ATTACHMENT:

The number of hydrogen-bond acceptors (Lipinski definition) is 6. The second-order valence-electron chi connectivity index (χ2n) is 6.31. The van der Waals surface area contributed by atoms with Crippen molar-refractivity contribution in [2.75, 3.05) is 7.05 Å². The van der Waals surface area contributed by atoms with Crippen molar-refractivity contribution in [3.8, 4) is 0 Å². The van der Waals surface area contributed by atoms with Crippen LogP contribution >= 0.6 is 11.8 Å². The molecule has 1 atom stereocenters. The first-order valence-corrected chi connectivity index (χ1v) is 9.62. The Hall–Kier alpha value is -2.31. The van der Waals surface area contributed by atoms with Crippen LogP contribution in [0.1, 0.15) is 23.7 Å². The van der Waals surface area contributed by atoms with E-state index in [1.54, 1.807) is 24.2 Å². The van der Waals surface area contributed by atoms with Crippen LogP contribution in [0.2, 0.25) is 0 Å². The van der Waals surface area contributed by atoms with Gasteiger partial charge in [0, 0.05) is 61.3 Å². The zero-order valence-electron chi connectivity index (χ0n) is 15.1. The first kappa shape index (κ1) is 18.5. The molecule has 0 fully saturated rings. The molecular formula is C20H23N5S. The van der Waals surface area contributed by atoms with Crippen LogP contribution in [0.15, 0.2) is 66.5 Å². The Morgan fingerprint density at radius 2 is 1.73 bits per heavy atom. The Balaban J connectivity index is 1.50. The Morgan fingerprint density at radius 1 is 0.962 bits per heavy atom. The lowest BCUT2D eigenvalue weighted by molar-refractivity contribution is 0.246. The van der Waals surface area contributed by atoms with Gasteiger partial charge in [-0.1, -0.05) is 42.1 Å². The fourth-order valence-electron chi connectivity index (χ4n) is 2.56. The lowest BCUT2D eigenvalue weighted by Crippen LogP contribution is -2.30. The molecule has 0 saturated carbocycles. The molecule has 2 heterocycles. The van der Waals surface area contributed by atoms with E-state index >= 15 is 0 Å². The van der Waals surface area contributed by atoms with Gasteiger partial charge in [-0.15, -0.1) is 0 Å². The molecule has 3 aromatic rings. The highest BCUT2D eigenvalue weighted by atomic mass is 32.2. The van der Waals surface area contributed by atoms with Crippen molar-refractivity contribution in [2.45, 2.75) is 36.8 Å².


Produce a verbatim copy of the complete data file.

The number of hydrogen-bond acceptors (Lipinski definition) is 6. The second-order valence-electron chi connectivity index (χ2n) is 6.31. The van der Waals surface area contributed by atoms with Crippen molar-refractivity contribution in [2.75, 3.05) is 7.05 Å². The van der Waals surface area contributed by atoms with Crippen molar-refractivity contribution in [3.8, 4) is 0 Å². The van der Waals surface area contributed by atoms with Crippen LogP contribution >= 0.6 is 11.8 Å². The molecule has 1 atom stereocenters. The first-order valence-corrected chi connectivity index (χ1v) is 9.62. The Hall–Kier alpha value is -2.31. The van der Waals surface area contributed by atoms with Crippen LogP contribution in [0.1, 0.15) is 23.7 Å². The van der Waals surface area contributed by atoms with E-state index in [1.54, 1.807) is 24.2 Å². The van der Waals surface area contributed by atoms with Crippen LogP contribution in [0.2, 0.25) is 0 Å². The van der Waals surface area contributed by atoms with Gasteiger partial charge in [0, 0.05) is 61.3 Å². The zero-order valence-electron chi connectivity index (χ0n) is 15.1. The first kappa shape index (κ1) is 18.5. The molecule has 0 fully saturated rings. The molecular formula is C20H23N5S. The van der Waals surface area contributed by atoms with Crippen LogP contribution in [0.15, 0.2) is 66.5 Å². The Morgan fingerprint density at radius 2 is 1.73 bits per heavy atom. The Balaban J connectivity index is 1.50. The Morgan fingerprint density at radius 1 is 0.962 bits per heavy atom. The lowest BCUT2D eigenvalue weighted by molar-refractivity contribution is 0.246. The van der Waals surface area contributed by atoms with Gasteiger partial charge in [-0.1, -0.05) is 42.1 Å². The fourth-order valence-electron chi connectivity index (χ4n) is 2.56. The lowest BCUT2D eigenvalue weighted by Crippen LogP contribution is -2.30. The molecule has 0 saturated carbocycles. The molecule has 2 heterocycles. The van der Waals surface area contributed by atoms with E-state index >= 15 is 0 Å². The van der Waals surface area contributed by atoms with Gasteiger partial charge in [-0.15, -0.1) is 0 Å². The molecule has 3 aromatic rings. The highest BCUT2D eigenvalue weighted by atomic mass is 32.2. The van der Waals surface area contributed by atoms with Crippen molar-refractivity contribution in [2.45, 2.75) is 36.8 Å².